Every girl who likes to write and is perhaps a bit more drawn to playing outside than to playing at domestic things inside considers themselves “a Jo,” and while I mean no offense to all those other girls, I like to think the kinship I feel with her is special. About five years ago, I developed a “hot take” that Jo March was obviously queer. I thought it was such a hot take that I would spout my theory to whomever would listen, use it as my go-to reply for all those “gimme your best hot take” Twitter threads. I had no idea that there was already a long history of fans unearthing queerness in our most sacred stories and that I was entering into it. Looking back, I realize that I couldn’t name myself as queer without first establishing that my heroine and lifelong companion was, too.

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Winona Ryder as Jo March in Little Women (1994) dir. Gillian Armstrong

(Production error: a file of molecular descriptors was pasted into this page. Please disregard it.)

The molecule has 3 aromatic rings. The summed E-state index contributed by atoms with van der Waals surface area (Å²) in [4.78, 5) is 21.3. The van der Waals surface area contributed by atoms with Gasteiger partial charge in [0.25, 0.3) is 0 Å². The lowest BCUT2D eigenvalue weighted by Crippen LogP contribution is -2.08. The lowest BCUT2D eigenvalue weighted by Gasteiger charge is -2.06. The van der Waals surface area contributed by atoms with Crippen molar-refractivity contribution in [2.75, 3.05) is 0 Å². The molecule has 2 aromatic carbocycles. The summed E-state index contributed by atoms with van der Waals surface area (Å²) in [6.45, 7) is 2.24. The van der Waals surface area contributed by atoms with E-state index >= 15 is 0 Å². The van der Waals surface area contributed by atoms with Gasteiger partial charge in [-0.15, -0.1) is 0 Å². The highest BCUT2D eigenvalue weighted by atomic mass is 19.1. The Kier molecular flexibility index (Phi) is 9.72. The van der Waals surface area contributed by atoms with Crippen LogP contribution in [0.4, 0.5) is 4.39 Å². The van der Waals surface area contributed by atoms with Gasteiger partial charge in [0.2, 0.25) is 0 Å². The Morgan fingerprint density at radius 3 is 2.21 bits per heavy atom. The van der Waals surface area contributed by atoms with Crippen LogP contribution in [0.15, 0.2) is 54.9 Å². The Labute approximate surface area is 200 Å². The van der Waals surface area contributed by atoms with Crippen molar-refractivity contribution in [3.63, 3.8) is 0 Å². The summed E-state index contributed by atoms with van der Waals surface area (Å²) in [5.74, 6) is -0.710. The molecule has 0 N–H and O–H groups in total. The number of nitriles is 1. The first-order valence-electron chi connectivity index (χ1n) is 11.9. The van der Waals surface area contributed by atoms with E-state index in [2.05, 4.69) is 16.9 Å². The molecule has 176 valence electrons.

There are many screen versions of Little Women, but Gillian Armstrong’s 1994 adaptation starring Winona Ryder as Jo remains the most formative for me. It is a roaring-fire-in-the-hearth sort of movie, cozy and soothing as it moves through the seasons of both the year and of the characters’ lives in Concord, Massachusetts. Ryder’s Jo is a classic tomboy — a term that I now, in adulthood, recognize as loaded and normally signalling some innate queerness in young girls, but that at the time I embraced with vigor. She hates “blasted skirts.” She hides from boys at balls that she didn’t want to go to anyway. She “rather craves violence.” She’s eternally disappointed in not being a boy. She crashes through sylvan streams barefoot and free to gather wildflowers.